19 MAY 1984, Page 38

Low life

Brought to book

Jeffrey Bernard

Remaining and regular readers of !It ago I mentioned the strange case cif 1114 .1.%column may remember that some tull'e Coutt's Bank doorman whom I can afros one morning when I entered the Strari,_ branch some years ago on a begging 511; sion. The fact that I had an account ther; was in no way flash, it was simply banked there and I was working at the t,1111,.,, for the Daily Mirror. Anyway, I walkeu - one morning only to find the cote sionaire doing the Times crossword Pun: This was something of a psychological se back. I recorded the fact in the back of II mind but never mentioned it again uut, that IPt-e recently when I paid a call to the ChelSe4 Arts Club to find the doorman readl Henry James. That provoked a tiny CO` respondence and again put me in MY Plarii Until then and this last week I'd always f it slightly comforting to spend the time day with my inferiors since doing so always Makes it so easy to be nice, but last week I got the literary soporific punch — as Gene TurtheY called his when he whacked Hem- Mgway for showing off — when I walked into Maxim's in Panton Street to find a re- markable doorman called Duncan reading no less a student of form than Nietzsche. Now, as you may recall my telling you, I i once got duffed up by a fellow coal miner in Hanley Deep pit in 1953 for taking my lunch (snapping) down the pit wrapped up 111 the Times, but never did I read Proust in MY dressing room before a fight in my box- ing days and never did I get discovered reading Sir Thomas Browne between dishes When I was washing up in Lyons Corner House in Tottenham Court Road many

rs ago. I have to admit to a mild flirta- tI9 n with Byron on a building site but Nietzsche in a cloakroom takes the biscuit.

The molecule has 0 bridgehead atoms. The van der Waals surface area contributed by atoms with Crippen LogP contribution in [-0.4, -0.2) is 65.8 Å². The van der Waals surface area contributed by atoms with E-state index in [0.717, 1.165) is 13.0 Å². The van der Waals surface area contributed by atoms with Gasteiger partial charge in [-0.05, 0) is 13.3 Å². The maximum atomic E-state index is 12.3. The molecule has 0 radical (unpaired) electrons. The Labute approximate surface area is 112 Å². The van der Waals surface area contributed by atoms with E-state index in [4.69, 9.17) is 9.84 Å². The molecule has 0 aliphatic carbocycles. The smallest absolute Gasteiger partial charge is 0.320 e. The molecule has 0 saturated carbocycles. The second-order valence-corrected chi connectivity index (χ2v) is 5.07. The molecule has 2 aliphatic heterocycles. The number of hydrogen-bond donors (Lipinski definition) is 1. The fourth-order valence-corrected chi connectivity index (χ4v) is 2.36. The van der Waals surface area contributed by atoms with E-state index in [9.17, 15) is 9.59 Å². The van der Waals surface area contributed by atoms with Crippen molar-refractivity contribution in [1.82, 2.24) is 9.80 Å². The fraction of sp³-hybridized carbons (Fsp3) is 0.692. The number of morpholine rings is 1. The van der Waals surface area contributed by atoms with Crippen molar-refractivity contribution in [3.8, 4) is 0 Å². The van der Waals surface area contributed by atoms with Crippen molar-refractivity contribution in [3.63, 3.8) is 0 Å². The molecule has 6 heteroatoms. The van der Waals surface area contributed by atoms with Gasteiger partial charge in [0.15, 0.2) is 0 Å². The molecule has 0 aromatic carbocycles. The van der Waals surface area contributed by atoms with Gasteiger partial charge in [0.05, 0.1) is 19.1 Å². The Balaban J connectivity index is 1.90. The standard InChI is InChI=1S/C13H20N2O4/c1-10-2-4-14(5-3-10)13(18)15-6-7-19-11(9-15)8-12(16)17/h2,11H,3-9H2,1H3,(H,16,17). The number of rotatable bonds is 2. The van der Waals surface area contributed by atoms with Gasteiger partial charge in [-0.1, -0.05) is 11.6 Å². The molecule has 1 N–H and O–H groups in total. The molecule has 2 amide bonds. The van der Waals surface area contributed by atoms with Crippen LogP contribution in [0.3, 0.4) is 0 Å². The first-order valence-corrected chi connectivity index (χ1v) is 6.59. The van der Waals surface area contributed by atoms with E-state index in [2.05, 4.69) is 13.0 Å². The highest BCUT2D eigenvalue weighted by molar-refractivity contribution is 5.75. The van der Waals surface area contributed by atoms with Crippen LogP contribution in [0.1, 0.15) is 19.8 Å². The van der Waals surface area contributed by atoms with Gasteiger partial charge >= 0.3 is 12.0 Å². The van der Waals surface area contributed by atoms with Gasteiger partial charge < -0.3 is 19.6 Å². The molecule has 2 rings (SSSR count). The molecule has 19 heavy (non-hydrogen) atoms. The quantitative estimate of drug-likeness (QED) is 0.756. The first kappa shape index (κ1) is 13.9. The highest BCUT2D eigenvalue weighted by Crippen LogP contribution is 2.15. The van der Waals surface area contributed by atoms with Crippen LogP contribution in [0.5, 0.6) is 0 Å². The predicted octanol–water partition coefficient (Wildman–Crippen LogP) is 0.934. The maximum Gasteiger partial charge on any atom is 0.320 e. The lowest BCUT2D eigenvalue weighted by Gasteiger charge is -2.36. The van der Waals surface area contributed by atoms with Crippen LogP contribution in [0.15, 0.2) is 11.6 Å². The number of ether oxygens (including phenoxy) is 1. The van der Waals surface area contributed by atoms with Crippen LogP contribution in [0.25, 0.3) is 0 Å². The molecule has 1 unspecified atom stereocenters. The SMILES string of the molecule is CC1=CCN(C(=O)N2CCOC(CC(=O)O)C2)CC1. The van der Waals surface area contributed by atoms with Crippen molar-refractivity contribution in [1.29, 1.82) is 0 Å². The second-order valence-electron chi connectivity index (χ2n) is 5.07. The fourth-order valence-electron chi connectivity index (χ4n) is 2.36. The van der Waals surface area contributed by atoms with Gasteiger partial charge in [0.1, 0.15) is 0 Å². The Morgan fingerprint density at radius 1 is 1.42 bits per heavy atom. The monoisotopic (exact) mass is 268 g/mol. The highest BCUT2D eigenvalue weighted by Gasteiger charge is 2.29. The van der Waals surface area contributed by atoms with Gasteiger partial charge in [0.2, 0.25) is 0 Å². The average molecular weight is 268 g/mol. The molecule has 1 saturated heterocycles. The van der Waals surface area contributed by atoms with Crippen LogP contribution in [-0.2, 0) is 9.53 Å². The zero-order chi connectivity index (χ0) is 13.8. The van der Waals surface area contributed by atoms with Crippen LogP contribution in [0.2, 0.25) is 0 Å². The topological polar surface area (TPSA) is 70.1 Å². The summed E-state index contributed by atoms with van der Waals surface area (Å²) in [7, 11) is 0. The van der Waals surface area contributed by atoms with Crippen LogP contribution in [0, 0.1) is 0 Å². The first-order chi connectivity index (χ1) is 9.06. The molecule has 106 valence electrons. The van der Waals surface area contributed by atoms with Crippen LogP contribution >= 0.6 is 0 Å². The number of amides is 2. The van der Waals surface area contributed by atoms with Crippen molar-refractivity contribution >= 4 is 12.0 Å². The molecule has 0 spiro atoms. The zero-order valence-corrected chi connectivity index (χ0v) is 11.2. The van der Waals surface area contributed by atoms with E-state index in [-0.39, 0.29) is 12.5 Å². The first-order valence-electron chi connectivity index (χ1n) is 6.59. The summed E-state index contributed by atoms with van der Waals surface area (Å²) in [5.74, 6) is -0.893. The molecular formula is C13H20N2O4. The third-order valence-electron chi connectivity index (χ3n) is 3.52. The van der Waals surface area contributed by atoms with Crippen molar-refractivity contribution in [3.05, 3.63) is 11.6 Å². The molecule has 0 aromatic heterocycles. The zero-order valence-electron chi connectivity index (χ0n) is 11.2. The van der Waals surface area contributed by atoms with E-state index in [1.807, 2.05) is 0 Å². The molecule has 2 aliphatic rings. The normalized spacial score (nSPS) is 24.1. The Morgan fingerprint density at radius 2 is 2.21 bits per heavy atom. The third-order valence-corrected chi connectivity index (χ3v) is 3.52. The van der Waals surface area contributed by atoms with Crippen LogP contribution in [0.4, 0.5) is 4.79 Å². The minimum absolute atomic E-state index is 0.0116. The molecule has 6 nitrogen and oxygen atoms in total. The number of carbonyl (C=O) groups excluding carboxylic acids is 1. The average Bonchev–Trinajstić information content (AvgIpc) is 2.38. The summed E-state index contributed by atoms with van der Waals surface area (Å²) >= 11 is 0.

ut anyway, Maxim's I can recommend. I kicked off with poached haddock garnish- ed with quails eggs, followed on with roast duck and red beans, and finished with a fruit salad that comprised West Indian and oriental fruits. It is a nicely done up restaurant — art nouveau — and my com- panion, unlike the food writer's compa- nion, picked up the bill which I had the 800d manners not to look at and which ca.Me to £35. On the way out I had a word with Duncan the doorman — I made a somewhat jocular remark about Nietzsche --"b and he told me that he usually reads his i„°,Oks in the original German. He further ',"1a°rmed me that he knew who I was and rhe has a subscription to the Spectator. reading seen a buffet car attendant on a train derelict New Society and I have seen a userelict on a park bench using the New alt„a`eLst.tIan as a napkin but I doubt very s,,_eu whether these people had your actual Zuseription. I can only surmise that there t'hast be money in being a doorman and that plunge from navvying into journalism was a grave error on my part.

Anyway after Maxim's, the day

assauG,`,,,eteriorated I went to the Coach .and orses and had a few drinks with my friend b ra.hatn Mason. After what we in the lted call iissaulted 'the one', Graham suddenly lity right knuckle with his face and e_a.M writing to you with great difficulty at !ants Moment since my fourth and fifth 1:11.acarpals were then broken by his ,"Igerent forehead. The hand that once at- tempted an ineffectual tattoo on Sandy champion face when he was featherweight Ana,tripion of the world is now out of action. hti." this is not the first time Graham has mutual Me- He once refused to give me our qua' doctor's telephone number when arorun out of insulin in the Swiss Tavern ea' he once turned off my drip when he tryin. e to visit me in hospital. Could he be bmiriLg to give me some sort of hint? The " hand does of course mean that I the t write out a cheque to William Hill for Nee„rn"eY their man on the rails lent me at eie"Market and if this typewriter wasn. t my incI'd be in the Coach drinking with

eft and I shall have to learn to kick

like Taki. And the awful 'High life' man has had me thrown out of his cottage, which has screwed up the forthcoming sum- mer. His facetious remarks concerning my having left enough vodka on the premises to keep a Cossack regiment happy were taken at face value by his landlady and she now considers me to be undesirable. A pla- toon or troop possibly, but not a regiment; certainly not a doorman.